We missed out on BottleRock this year. Our living room held us captive.
We spent all three days of the festival — as well as the Thursday before — scrapping, staining and painting the windows, doors and woodwork in a room measuring 12 feet by 26 feet.
For the amount of effort we’ve committed in recent months, you’d think we were working on something as grand as the Ackerman Heritage House in Old Town.
But no. This is our humble, utterly not fancy, labor-sucking living room.
It’s been four years since the room, which dates back to the house’s construction circa 1890, has been lived in. We used it for storage for a couple of years, then wasted more time contemplating the makeover.
Now we were in the home stretch, having hit the project hard this spring.
Cheryl went into the Memorial Day weekend still retaining many of her perfectionist ideals. Rough drywall edges along the 130-year-old redwood window frames would need smoothing. Sloppy paint margins from historic paint jobs would need correcting. The long wall of exposed redwood would need careful spot sanding and restaining.
I argued against perfection.
Did we have the free time to achieve it? I thought not.
More to the point, this was an OLD HOUSE. Nothing about it has been perfect for over a century. Imperfections are not just expected, they give the place character.
Character, Cheryl, character!
I truly believed this. Our house was built by a 19th century farmer. There was nothing elegant about it when it was new, unlike, say, the gorgeous Queen Anne Victorian that Lauren Ackerman brought back to perfection.
As the holiday unfolded, I worked in my zone, Cheryl in hers. Together, we went to Home Depot ... three times.
For polyurethanes — first a semi gloss, then returning for a satin finish. For brown paint that came closest to matching the shade she applied 35 years ago. For softer steel wool.
We went at it so hard that my left knee began to fail me. I had to experiment with new kneeling positions.
Cheryl so vigorously rubbed and sanded and polished that she had to wear a wrist support at bedtime to relieve her carpal tunnel.
No doubt about it, this project was killing us.
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By late afternoon Sunday, our fourth day in the trenches, the room was looking reasonably sharp, our work essentially done. And Cheryl had relented. Good enough would be good enough.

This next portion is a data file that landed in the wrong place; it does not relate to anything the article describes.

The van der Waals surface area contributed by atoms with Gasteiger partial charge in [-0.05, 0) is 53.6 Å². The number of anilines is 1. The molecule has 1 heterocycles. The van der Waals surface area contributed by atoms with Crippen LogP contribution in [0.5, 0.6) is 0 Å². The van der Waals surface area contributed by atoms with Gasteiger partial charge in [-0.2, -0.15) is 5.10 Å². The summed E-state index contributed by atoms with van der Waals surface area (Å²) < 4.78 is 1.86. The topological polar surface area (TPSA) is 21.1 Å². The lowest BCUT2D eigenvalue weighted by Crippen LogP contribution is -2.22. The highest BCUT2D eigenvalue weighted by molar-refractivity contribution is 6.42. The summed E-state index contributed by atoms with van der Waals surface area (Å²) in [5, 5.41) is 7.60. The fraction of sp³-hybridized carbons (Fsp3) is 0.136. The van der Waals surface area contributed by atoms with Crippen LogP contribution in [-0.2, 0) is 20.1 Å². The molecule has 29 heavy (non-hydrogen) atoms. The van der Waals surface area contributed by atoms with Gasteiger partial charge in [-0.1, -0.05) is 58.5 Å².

To button things up, we’d get professionals to install the granite hearth and carpeting.
I wanted to celebrate. Let’s go to dinner, Cheryl.
I’d been wanting to sample downtown’s new Stone brewery and restaurant. I was highly curious about Stone’s transformation of the historic Borreo building into a beer hall with new views of the river and downtown.
This was the third day I’d suggested dining at Stone. The first two times Cheryl had nixed the idea. Her exertions in the living room had exhausted her.
On Sunday she relented.
In the best of times, parking for Stone can involve a good walk. But this was BottleRock weekend. I considered parking in downtown’s outer perimeter as soon as we crossed Jefferson and trekking in.
Cheryl protested. She wasn’t wearing hiking shoes. I kept driving ever closer to BottleRock ground zero.
As we approached Stone at Soscol, Cheryl pointed out “graffiti” on the brewery’s river-facing facade.
This so-called graffiti was Stone’s brand-identifying gargoyle symbol, recently installed.
Did we have a good laugh? Yes we did.
Downtown looked fully parked, so we went to the Register building further up Soscol and parked there. Being a Register employee has its privileges.
We had a fine time at Stone. Ordinarily the upstairs music might have been too loud, but this was BottleRock weekend. We loosened up, transforming from home improvement drones into weekend fun-seekers.
You wouldn’t have recognized the couple that walked back to the Register lot as the same one that had grumbled its way to Stone earlier.
We were laughing. We said silly things.
Living room project? What living room project?